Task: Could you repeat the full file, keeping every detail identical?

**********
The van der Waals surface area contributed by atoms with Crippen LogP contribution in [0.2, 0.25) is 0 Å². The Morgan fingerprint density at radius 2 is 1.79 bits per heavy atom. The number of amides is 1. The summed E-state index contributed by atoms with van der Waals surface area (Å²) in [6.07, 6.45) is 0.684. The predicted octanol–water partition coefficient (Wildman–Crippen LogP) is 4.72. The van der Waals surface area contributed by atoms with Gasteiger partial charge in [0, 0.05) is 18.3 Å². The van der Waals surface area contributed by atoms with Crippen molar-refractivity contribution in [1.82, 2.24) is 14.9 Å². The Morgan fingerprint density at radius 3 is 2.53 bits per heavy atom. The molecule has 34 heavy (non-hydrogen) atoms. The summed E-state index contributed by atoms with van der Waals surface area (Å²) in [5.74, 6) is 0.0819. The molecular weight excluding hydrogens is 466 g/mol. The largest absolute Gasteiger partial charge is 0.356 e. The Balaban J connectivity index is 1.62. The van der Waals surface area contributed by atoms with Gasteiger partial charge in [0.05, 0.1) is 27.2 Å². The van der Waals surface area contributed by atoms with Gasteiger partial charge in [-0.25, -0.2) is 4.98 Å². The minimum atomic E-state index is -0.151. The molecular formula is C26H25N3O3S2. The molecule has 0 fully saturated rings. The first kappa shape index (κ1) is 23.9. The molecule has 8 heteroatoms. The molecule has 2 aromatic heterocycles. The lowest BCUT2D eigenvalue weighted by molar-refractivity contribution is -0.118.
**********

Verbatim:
The van der Waals surface area contributed by atoms with Crippen LogP contribution in [0.2, 0.25) is 0 Å². The Morgan fingerprint density at radius 2 is 1.79 bits per heavy atom. The number of amides is 1. The summed E-state index contributed by atoms with van der Waals surface area (Å²) in [6.07, 6.45) is 0.684. The predicted octanol–water partition coefficient (Wildman–Crippen LogP) is 4.72. The van der Waals surface area contributed by atoms with Gasteiger partial charge in [0, 0.05) is 18.3 Å². The van der Waals surface area contributed by atoms with Crippen molar-refractivity contribution in [1.82, 2.24) is 14.9 Å². The Morgan fingerprint density at radius 3 is 2.53 bits per heavy atom. The molecule has 34 heavy (non-hydrogen) atoms. The summed E-state index contributed by atoms with van der Waals surface area (Å²) in [5.74, 6) is 0.0819. The molecular weight excluding hydrogens is 466 g/mol. The largest absolute Gasteiger partial charge is 0.356 e. The Balaban J connectivity index is 1.62. The van der Waals surface area contributed by atoms with Gasteiger partial charge in [0.05, 0.1) is 27.2 Å². The van der Waals surface area contributed by atoms with Gasteiger partial charge in [-0.25, -0.2) is 4.98 Å². The minimum atomic E-state index is -0.151. The molecular formula is C26H25N3O3S2. The molecule has 0 fully saturated rings. The first kappa shape index (κ1) is 23.9. The molecule has 8 heteroatoms. The molecule has 2 aromatic heterocycles. The lowest BCUT2D eigenvalue weighted by molar-refractivity contribution is -0.118.